Here’s a question for all you knuckleheads who think you know better than the NBA coaches who are paid to do it.
Do you take your star player out at the end of a blowout?
This is a catch-22 for NBA head coaches for a number of reasons, three of which were on display this weekend. If Tom Thibodeau pulls Derrick Rose before the 1:12 mark of Game 1, does Rose blow his ACL? If Vinny Del Negro keeps Chris Paul on the bench despite Paul pleading to re-enter the game with the Clippers down double digits in the fourth, do the Clippers complete the 27-point comeback?
If Lebron James and Dwyane Wade are still on the floor with the Heat up 30 in the fourth, how far away are theirACLs from suffering the same fate as Iman Shumpert’s?
The short answer is that there is no answer. The coach has to make the decision and go with it. That’s why they get paid the big money (except for Del Negro who makes as little money as Donald Sterling can be forced to pay out according to California state law).
The longer, more intricate answer that prompted the article is looking at each situation on a case by case basis, you’ll walk away with at least an understanding of why each coach made the decision they did, even if you don’t ultimately agree with said decision.
Many people got on Thibodeau’s case for having Rose still in a game with a twenty point lead and under two minutes to go. On the surface, thir argument is valid, especially given Rose’s injury history (the reigning MVP missed 27 of 66 regular season games this year because of back issues and other ailments). However, Thibodeau’s counter is fairly strong:
“He’s got to play, and the thing is, we sat him ’till (the 7:52) mark of the fourth and he’s got to work on closing, he’s got to work on finishing. Our team, we didn’t handle that part great. That was what I was thinking.”
Add into the equation the fact that Rose was an assist and a rebound away from a triple-double (he finished with 23/9/9) had Game 1 one on ahead without incident, not only would it have been a statement game along the lines of what the Heat did to the Knicks, but a statement from Thibs to his team that sets the tone for a long and focused playoff run.
The Bulls struggled to step on the proverbial throat of the Pacers in last season’s first round playoff matchup, and its very likely that experience played a role in Thibs approach to this game. So he rolled the dice with his star player, and it came up craps.
However, barely 24 hours later and roughly 400 miles south of Chicago Vinny Del Negro made the decision to insert his star into a game that I personally had turned off midway through the third quarter, and that resulted in th emost improbable playoff comeback in NBA playoff history.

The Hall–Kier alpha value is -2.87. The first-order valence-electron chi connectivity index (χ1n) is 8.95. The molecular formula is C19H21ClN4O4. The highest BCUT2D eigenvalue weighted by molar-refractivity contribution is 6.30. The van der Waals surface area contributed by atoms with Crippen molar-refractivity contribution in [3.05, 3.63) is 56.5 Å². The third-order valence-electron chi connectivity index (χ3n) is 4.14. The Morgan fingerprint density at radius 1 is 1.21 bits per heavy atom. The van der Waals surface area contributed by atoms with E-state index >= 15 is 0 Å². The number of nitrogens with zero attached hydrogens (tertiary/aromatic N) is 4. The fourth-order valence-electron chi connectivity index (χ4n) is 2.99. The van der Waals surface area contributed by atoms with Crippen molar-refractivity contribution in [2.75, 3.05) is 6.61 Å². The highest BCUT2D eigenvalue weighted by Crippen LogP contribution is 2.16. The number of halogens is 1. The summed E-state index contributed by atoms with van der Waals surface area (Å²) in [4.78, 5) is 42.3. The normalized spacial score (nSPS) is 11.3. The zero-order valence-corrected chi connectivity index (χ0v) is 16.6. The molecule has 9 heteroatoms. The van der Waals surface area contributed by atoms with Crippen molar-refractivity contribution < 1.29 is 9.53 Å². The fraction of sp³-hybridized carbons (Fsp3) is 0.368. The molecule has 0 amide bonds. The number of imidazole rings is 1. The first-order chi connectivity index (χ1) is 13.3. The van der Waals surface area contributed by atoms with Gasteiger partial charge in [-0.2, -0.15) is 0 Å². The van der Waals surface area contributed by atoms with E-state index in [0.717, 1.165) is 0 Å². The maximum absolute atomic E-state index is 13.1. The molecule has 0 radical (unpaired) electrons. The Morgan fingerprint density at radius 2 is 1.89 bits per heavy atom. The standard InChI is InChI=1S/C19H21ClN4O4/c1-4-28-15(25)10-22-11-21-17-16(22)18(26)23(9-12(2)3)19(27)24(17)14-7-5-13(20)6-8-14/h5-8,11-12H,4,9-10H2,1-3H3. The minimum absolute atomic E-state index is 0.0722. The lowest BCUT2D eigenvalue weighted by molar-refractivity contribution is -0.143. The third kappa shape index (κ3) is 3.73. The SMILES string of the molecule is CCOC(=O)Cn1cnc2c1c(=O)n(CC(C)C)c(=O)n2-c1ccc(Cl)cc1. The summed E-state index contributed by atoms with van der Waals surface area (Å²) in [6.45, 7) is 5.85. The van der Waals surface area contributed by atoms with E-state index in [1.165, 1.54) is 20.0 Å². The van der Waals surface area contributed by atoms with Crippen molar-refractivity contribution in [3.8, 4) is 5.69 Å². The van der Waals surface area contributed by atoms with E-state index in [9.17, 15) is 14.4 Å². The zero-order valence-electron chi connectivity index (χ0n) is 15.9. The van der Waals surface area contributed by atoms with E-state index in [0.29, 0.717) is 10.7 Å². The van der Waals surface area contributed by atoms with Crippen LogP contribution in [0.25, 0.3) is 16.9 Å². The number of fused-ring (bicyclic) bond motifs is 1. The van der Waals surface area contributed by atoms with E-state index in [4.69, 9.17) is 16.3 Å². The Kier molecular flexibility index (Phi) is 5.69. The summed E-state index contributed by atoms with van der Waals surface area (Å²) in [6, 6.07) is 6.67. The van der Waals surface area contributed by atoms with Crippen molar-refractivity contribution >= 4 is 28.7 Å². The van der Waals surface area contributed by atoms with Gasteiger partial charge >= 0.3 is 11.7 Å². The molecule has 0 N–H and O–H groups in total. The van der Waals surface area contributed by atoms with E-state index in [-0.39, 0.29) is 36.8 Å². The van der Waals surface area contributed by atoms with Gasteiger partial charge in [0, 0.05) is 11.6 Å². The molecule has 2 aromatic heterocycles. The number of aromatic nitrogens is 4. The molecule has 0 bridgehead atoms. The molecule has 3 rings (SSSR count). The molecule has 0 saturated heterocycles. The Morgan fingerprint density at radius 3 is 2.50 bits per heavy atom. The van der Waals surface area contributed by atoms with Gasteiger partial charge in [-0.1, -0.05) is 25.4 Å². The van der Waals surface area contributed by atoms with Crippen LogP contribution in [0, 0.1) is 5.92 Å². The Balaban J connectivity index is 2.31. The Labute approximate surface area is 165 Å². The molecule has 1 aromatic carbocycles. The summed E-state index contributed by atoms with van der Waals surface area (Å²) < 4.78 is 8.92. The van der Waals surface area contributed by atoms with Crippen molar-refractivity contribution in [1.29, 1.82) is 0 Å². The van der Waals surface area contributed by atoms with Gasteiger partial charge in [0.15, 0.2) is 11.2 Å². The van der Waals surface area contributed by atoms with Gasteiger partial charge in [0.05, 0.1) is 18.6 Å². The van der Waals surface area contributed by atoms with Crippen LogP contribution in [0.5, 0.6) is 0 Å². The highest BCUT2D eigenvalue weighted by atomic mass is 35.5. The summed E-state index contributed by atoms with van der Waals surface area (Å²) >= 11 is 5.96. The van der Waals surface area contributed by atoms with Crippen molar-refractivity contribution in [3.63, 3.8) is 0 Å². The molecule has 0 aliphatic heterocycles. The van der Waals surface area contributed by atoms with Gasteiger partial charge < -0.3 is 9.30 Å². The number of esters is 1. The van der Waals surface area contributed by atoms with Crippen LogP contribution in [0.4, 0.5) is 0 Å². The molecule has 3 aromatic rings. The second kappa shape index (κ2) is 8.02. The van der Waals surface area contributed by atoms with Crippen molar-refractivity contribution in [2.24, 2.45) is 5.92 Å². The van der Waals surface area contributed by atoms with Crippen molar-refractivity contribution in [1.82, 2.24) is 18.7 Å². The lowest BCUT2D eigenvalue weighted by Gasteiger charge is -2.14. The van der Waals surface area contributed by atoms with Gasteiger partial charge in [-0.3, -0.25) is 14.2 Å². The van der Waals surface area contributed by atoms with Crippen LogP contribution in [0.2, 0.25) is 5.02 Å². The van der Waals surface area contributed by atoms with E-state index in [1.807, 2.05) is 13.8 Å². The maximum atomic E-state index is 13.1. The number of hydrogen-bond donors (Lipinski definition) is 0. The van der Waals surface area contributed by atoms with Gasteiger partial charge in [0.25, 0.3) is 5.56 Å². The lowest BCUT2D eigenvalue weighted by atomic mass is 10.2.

If Thibs is to be criticized for having Rose in the game, shouldn’t Del Negro be called out for conceding to Chris Paul’s sideline campaign with 9:57 to go and the Clippers down 21? It isn’t as if Paul doesn’t have his own injury history to be concerned about.
Del Negro has never been able to shake his reputation for being in over his head as a head coach, both in LA and previously in Chicago, but whether he made the decision himself, or bowed to the pressure placed on him by his star point guard, it proved to be the right one. The Clippers 99-98 Game 1 road victory doesn’t happen if Del Negro goes with conventional wisdom.
Paul finished with 14 points and 11 assists, and even though he only made one field goal in the fourth quarter, he hit the two free-throws that gave the Clips the lead for good in the game’s final seconds. He and the Clippers bench players (another part of Del Negro’s resume that has been heretofor a major problem) carried the Clippers through the 26-1 finish in Game 1. Del Negro took a chance playing Paul alongside players who don’t know how to quit (Reggie Evans, 7 points, 13 rebounds and countless hustle plays) and players who never know what the score is ever (Nick Young, 19 points on 6-9 shooting, 3-4 from three in the all-important 4th quarter), and it paid off.
Erik Spoelstra playing Lebron and Wade over 30 minutes a piece in a game that was largely decided two minutes after halftime is dicey, yet again understandable, given what is collectively accepted as fact about Miami being a team that struggles to close out opponents. Had either Lebron or Wade been lost for the season by doing so, I’m sure one of the small number of Miami Heat critics that exist out there (and I’ve heard there are some) would have had a field day.